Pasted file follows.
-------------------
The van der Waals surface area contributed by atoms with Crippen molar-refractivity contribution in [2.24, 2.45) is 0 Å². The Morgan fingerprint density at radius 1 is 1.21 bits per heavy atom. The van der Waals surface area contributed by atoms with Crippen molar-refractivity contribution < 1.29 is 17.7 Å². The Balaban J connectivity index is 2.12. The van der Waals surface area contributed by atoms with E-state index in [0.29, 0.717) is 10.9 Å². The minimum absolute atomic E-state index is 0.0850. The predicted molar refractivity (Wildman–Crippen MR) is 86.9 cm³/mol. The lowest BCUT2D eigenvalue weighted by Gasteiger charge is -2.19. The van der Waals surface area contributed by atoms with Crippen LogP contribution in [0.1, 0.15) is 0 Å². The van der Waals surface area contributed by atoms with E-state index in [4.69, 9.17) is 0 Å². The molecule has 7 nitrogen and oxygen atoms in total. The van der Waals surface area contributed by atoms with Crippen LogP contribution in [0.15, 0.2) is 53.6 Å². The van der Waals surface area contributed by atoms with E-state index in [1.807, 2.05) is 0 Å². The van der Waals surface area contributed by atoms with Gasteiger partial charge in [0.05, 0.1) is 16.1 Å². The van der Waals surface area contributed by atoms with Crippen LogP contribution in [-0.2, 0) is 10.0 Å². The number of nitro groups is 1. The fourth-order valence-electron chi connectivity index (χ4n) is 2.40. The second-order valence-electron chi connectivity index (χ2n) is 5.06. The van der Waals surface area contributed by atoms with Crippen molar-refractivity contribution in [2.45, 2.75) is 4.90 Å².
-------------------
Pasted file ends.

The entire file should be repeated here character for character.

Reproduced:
The van der Waals surface area contributed by atoms with Crippen molar-refractivity contribution in [2.24, 2.45) is 0 Å². The Morgan fingerprint density at radius 1 is 1.21 bits per heavy atom. The van der Waals surface area contributed by atoms with Crippen molar-refractivity contribution < 1.29 is 17.7 Å². The Balaban J connectivity index is 2.12. The van der Waals surface area contributed by atoms with E-state index in [0.29, 0.717) is 10.9 Å². The minimum absolute atomic E-state index is 0.0850. The predicted molar refractivity (Wildman–Crippen MR) is 86.9 cm³/mol. The lowest BCUT2D eigenvalue weighted by Gasteiger charge is -2.19. The van der Waals surface area contributed by atoms with Crippen LogP contribution in [0.1, 0.15) is 0 Å². The van der Waals surface area contributed by atoms with E-state index in [4.69, 9.17) is 0 Å². The molecule has 7 nitrogen and oxygen atoms in total. The van der Waals surface area contributed by atoms with Crippen LogP contribution in [0.15, 0.2) is 53.6 Å². The van der Waals surface area contributed by atoms with E-state index in [1.807, 2.05) is 0 Å². The van der Waals surface area contributed by atoms with Gasteiger partial charge in [0.05, 0.1) is 16.1 Å². The van der Waals surface area contributed by atoms with Crippen LogP contribution in [-0.2, 0) is 10.0 Å². The number of nitro groups is 1. The fourth-order valence-electron chi connectivity index (χ4n) is 2.40. The second-order valence-electron chi connectivity index (χ2n) is 5.06. The van der Waals surface area contributed by atoms with Crippen molar-refractivity contribution in [2.45, 2.75) is 4.90 Å².